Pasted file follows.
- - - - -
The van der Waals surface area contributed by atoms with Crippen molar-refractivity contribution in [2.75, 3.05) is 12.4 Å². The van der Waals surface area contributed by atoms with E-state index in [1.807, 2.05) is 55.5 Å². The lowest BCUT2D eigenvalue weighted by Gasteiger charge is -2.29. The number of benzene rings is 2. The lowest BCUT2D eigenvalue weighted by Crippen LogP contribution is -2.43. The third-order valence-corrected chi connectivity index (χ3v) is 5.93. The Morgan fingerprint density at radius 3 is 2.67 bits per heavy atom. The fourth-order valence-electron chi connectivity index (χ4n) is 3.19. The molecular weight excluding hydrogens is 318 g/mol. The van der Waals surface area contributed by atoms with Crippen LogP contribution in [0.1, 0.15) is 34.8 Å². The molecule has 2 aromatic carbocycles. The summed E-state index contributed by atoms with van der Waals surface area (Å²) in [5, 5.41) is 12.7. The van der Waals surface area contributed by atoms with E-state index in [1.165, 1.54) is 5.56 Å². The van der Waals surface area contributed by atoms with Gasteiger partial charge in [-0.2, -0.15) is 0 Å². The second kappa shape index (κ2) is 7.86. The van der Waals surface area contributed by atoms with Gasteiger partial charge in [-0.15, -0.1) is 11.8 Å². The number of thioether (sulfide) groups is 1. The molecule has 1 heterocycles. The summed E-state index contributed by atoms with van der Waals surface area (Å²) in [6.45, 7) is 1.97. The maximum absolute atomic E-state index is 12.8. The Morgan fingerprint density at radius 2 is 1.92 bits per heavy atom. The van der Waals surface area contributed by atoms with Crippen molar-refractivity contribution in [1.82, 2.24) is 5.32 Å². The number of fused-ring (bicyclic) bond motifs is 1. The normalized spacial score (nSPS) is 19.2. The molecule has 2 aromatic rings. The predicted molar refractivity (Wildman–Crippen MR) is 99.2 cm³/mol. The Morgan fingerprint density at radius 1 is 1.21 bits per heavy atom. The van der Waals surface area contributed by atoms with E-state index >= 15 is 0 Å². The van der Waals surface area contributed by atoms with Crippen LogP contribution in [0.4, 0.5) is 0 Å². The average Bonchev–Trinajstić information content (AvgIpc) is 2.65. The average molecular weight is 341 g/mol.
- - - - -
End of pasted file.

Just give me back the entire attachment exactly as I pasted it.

The van der Waals surface area contributed by atoms with Crippen molar-refractivity contribution in [2.75, 3.05) is 12.4 Å². The van der Waals surface area contributed by atoms with E-state index in [1.807, 2.05) is 55.5 Å². The lowest BCUT2D eigenvalue weighted by Gasteiger charge is -2.29. The number of benzene rings is 2. The lowest BCUT2D eigenvalue weighted by Crippen LogP contribution is -2.43. The third-order valence-corrected chi connectivity index (χ3v) is 5.93. The Morgan fingerprint density at radius 3 is 2.67 bits per heavy atom. The fourth-order valence-electron chi connectivity index (χ4n) is 3.19. The molecular weight excluding hydrogens is 318 g/mol. The van der Waals surface area contributed by atoms with Crippen LogP contribution in [0.1, 0.15) is 34.8 Å². The molecule has 2 aromatic carbocycles. The summed E-state index contributed by atoms with van der Waals surface area (Å²) in [5, 5.41) is 12.7. The van der Waals surface area contributed by atoms with E-state index in [1.165, 1.54) is 5.56 Å². The van der Waals surface area contributed by atoms with Gasteiger partial charge in [-0.2, -0.15) is 0 Å². The second kappa shape index (κ2) is 7.86. The van der Waals surface area contributed by atoms with Gasteiger partial charge in [-0.15, -0.1) is 11.8 Å². The number of thioether (sulfide) groups is 1. The molecule has 1 heterocycles. The summed E-state index contributed by atoms with van der Waals surface area (Å²) in [6.45, 7) is 1.97. The maximum absolute atomic E-state index is 12.8. The Morgan fingerprint density at radius 2 is 1.92 bits per heavy atom. The van der Waals surface area contributed by atoms with Crippen molar-refractivity contribution in [1.82, 2.24) is 5.32 Å². The number of fused-ring (bicyclic) bond motifs is 1. The normalized spacial score (nSPS) is 19.2. The molecule has 2 aromatic rings. The predicted molar refractivity (Wildman–Crippen MR) is 99.2 cm³/mol. The Morgan fingerprint density at radius 1 is 1.21 bits per heavy atom. The van der Waals surface area contributed by atoms with E-state index >= 15 is 0 Å². The van der Waals surface area contributed by atoms with Crippen LogP contribution in [0.4, 0.5) is 0 Å². The average Bonchev–Trinajstić information content (AvgIpc) is 2.65. The average molecular weight is 341 g/mol.